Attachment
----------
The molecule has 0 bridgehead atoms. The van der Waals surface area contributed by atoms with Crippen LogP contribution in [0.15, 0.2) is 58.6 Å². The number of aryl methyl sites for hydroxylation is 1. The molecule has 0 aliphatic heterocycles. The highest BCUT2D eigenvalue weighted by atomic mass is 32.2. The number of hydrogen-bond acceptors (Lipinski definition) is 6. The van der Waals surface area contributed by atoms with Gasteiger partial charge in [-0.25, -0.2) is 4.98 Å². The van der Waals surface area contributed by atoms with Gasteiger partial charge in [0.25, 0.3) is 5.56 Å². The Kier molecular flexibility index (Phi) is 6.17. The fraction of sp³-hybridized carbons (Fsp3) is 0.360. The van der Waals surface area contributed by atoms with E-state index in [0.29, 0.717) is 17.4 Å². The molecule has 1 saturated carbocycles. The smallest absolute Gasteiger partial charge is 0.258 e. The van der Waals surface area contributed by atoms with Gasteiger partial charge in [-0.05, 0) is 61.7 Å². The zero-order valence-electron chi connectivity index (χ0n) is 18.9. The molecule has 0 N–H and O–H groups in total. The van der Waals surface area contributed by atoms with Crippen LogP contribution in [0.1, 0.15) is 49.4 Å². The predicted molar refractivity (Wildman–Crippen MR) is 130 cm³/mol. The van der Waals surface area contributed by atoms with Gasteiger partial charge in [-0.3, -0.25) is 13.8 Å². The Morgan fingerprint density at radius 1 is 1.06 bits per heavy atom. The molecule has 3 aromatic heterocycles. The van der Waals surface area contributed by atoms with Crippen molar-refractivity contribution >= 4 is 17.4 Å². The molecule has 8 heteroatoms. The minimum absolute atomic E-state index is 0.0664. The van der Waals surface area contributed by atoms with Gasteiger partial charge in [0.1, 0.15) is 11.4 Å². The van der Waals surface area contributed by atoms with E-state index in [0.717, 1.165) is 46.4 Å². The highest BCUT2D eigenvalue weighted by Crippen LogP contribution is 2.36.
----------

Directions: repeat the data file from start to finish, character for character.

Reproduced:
The molecule has 0 bridgehead atoms. The van der Waals surface area contributed by atoms with Crippen LogP contribution in [0.15, 0.2) is 58.6 Å². The number of aryl methyl sites for hydroxylation is 1. The molecule has 0 aliphatic heterocycles. The highest BCUT2D eigenvalue weighted by atomic mass is 32.2. The number of hydrogen-bond acceptors (Lipinski definition) is 6. The van der Waals surface area contributed by atoms with Gasteiger partial charge in [-0.25, -0.2) is 4.98 Å². The van der Waals surface area contributed by atoms with Gasteiger partial charge in [0.25, 0.3) is 5.56 Å². The Kier molecular flexibility index (Phi) is 6.17. The fraction of sp³-hybridized carbons (Fsp3) is 0.360. The van der Waals surface area contributed by atoms with E-state index in [0.29, 0.717) is 17.4 Å². The molecule has 1 saturated carbocycles. The smallest absolute Gasteiger partial charge is 0.258 e. The van der Waals surface area contributed by atoms with Gasteiger partial charge in [-0.05, 0) is 61.7 Å². The zero-order valence-electron chi connectivity index (χ0n) is 18.9. The molecule has 0 N–H and O–H groups in total. The van der Waals surface area contributed by atoms with Crippen LogP contribution in [0.1, 0.15) is 49.4 Å². The predicted molar refractivity (Wildman–Crippen MR) is 130 cm³/mol. The van der Waals surface area contributed by atoms with Gasteiger partial charge in [-0.3, -0.25) is 13.8 Å². The Morgan fingerprint density at radius 1 is 1.06 bits per heavy atom. The molecule has 3 aromatic heterocycles. The van der Waals surface area contributed by atoms with Crippen molar-refractivity contribution >= 4 is 17.4 Å². The molecule has 8 heteroatoms. The minimum absolute atomic E-state index is 0.0664. The van der Waals surface area contributed by atoms with Gasteiger partial charge in [0.1, 0.15) is 11.4 Å². The van der Waals surface area contributed by atoms with E-state index in [0.717, 1.165) is 46.4 Å². The highest BCUT2D eigenvalue weighted by Crippen LogP contribution is 2.36.